Environmental quality is a value that Film Commissions are called upon to protect by vocation and due to their across- the-board nature that touches on culture, tourism and economic development: these are the words of the president of the Italian Film Commissions, Stefania Ippoliti, who confirms the association’s commitment to identifying tools that can direct audiovisual entrepreneurs towards adopting environmentally sustainable practices.
It is a journey that has found a “traveling companion” in Edison (currently the only company, in Italy, to have defined a green protocol): the first but not the only one, hopes Ippoliti, demonstrating the association’s openness to contributions from all subjects involved, with a view to creating new professional figures (eco-managers?).
Ippoliti’s demarcation line is the underlying question: should we reward those who respect the environment, or punish those who do not?
The guest Film Commissions discussed the topic: to incentivize or disincentivize?
In Trentino, a region where a lot has been done in terms of promoting sustainability, this attention is also being applied to audiovisuals thanks to the Ecomovie project, a startup that offers environmental sustainability consultancy services to theatrical productions, with particular regard to the application of the sustainability certification protocols already developed and utilized in a European context.
“The objective of our work is to promote environmental sustainability on theatrical sets, with a type of consultancy that aims to establish a rewarding mechanism that incentivizes theatrical productions that intend to take a green approach”, says Corrado Menegatti, one of the founding members, “My colleagues and I (Stefano Boscherini and Giorgia D’Annibale) are experts in sustainability, we have taken different routes: they trained in environmental certification, on building sites and in bio-building, whereas I was trained in regional qualitative research and sustainability communication. We will be following our first production in April, and it is our intention to transfer our expertise to sets, making use of existing networks (using 0 Km and eco-friendly food and catering services, for example)”.
For Luca Ferrario, co-director of the Trentino Film Commission, Ecomovie is the “missing element of our panorama which is necessary in order to realize an aspect that appears banal but requires a considerable amount of work in Italy, and that is an audiovisual fund which indicates a clear pathway for marrying sustainability and production, establishing a rewarding mechanism. In this phase I believe that direct incentives are crucial and that it is not enough to indicate the right path, because very few producers and directors are willing to follow it”.
Enrico De Lotto of the Torino Piemonte Film Commission is of the same opinion: “it is necessary, above all, to use economic levers to help productions understand that eco-sustainable behaviors lead to savings. The theatrical industry, by nature, is not very attentive to the environment and tends to be rather ‘wasteful’: only an incentivizing action can make up for this lack of vocation”.
Gianluca della Campa of Edison also highlights the economic dimension of sustainability: “Sustainability is, first and foremost, an entrepreneurial opportunity. Just think of the savings derived from substituting the classic generator (that generally has a fixed cost for the hire, driver and fuel, that fluctuates between 3 and 6 thousand Euros a week) with a temporary connection to the power grid which costs 750 Euros a month to supply the same amount of energy.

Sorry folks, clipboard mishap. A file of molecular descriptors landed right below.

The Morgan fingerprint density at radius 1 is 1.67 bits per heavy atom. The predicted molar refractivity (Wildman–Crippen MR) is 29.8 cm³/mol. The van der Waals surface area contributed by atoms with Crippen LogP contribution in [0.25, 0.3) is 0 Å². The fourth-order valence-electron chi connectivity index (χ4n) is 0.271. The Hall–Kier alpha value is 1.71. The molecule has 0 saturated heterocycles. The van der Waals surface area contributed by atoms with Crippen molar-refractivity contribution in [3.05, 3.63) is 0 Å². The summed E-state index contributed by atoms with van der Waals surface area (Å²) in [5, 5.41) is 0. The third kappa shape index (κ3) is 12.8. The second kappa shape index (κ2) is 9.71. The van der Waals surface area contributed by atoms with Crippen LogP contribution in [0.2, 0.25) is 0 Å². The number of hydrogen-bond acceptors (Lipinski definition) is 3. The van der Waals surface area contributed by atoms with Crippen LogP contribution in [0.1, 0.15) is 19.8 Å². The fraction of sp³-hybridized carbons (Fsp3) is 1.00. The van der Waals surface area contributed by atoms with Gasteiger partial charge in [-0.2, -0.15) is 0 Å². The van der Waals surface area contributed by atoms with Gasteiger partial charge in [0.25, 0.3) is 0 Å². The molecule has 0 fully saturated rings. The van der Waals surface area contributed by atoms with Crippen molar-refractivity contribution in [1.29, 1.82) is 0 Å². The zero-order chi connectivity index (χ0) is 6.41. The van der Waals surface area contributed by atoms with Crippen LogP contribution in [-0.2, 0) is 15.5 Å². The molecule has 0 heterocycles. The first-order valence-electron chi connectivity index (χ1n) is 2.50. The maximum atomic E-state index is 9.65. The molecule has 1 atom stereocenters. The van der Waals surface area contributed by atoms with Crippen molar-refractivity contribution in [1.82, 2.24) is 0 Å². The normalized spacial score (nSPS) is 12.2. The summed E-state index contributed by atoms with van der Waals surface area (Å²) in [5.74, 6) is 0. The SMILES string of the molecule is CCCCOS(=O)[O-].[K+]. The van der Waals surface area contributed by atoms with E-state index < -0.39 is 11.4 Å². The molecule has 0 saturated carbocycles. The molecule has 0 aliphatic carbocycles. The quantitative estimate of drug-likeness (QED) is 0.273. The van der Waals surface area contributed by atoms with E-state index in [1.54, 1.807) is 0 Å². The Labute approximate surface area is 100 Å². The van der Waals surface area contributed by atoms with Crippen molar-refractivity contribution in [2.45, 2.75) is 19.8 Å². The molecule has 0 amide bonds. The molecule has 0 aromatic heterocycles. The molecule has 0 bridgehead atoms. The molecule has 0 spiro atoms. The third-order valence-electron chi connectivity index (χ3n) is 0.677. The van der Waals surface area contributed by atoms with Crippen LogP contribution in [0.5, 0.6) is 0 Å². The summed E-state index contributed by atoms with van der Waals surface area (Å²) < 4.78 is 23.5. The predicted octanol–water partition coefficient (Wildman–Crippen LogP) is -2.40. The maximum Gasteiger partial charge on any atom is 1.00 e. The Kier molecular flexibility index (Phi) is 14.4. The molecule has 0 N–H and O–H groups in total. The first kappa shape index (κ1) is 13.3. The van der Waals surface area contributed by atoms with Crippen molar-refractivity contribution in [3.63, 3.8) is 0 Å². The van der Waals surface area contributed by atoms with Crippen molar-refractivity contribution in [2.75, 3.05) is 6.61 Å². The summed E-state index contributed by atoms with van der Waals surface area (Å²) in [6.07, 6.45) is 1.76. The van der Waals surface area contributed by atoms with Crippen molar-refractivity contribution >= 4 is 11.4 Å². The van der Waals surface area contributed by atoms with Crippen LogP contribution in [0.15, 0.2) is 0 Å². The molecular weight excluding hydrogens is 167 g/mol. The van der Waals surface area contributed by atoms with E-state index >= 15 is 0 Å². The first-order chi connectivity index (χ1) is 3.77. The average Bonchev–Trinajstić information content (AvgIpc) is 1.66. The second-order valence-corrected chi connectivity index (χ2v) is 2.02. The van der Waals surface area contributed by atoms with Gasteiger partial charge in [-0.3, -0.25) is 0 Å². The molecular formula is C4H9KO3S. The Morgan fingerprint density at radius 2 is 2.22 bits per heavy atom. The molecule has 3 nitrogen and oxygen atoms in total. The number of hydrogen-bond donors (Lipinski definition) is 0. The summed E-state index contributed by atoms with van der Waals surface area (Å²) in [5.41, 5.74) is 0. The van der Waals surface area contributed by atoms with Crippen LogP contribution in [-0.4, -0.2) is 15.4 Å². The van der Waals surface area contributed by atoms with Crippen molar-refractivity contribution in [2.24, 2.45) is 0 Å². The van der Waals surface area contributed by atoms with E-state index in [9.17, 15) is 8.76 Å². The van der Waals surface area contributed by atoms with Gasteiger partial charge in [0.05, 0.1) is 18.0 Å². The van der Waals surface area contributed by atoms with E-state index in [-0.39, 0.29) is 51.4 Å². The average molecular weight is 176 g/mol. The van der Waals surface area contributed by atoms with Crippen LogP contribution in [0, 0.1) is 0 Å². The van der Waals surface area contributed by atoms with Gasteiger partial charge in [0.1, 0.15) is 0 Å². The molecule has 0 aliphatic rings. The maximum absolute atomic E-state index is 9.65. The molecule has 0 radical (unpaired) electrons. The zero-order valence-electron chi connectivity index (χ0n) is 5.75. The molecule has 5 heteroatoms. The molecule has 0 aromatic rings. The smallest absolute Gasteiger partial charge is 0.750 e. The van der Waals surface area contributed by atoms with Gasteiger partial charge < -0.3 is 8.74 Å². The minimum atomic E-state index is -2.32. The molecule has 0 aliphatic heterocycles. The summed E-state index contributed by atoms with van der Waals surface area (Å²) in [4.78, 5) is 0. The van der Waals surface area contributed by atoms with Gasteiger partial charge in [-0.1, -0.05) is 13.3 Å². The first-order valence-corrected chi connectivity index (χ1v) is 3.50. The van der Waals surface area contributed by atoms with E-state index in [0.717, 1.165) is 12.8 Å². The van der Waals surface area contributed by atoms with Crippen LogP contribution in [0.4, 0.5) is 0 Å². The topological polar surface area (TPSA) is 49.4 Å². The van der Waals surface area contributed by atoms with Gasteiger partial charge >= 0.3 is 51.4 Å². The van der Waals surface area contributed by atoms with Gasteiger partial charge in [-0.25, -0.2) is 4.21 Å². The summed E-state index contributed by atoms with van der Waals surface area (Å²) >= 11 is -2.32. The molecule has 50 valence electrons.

The productions of “Human Capital” by Paolo Virzì, “Greenery will bloom again” by Ermanno Olmi and “Il ricco, il povero e il maggiordomo” by Aldo Giovanni e Giacomo, saved something between 70 and 80 thousand Euros per film on these costs alone, also getting a better service because, with the power grid, there are no sudden changes in voltage and background noise is minimized.
In Marche the cinema, sustainability, region and promotion solution has been consolidated by the creation of a fund for the promotion of the landscape through audiovisual products, “a tool that has allowed us to bring the beauty, history and uniqueness of the Marche to the world”, says Anna Olivucci, manager of the Marche Film Commission, “with the involvement of local young professionals that we have trained with great determination albeit with limited funds”.
“More common sense, fewer protocols”: this basically sums up the opinion of Alessandro Bonifazi, whose Blue Film produced the documentary feature “Sul Vulcano” by Gianfranco Pannone, filmed in the national park of Vesuvius, adopting green practices, subsequently renamed by the production itself “the Vesuvius protocol”.
“For the location hunting we arrived by train from Naples, then we hired Euro 5 cars on site. For the filming we just used quite a large van, into which we squeezed all the technical equipment, plus a people carrier for the 10 strong crew, all of which reduced our CO2 consumption.
On set we ate 0 Km sandwiches, bought from the little towns dotted around Vesuvius, and we brought our own bags for recycling. We made a lot of sacrifices in order to avoid being invasive, and also for this reason the Osservatorio Vesuviano and the park gave us their full collaboration”.
Collaborations between organizations, parks, public administration and productions that the Film Commission can strengthen and make less episodic throughout Italy, through the networking of the resources available and the best practices.
In fact, the Italian experiences presented in Cagliari show that a regular “green cluster” is taking shape, i.e. a collection of practices generated by the individual regions increasingly looking for integration, that become a ‘Made in Italy green system’.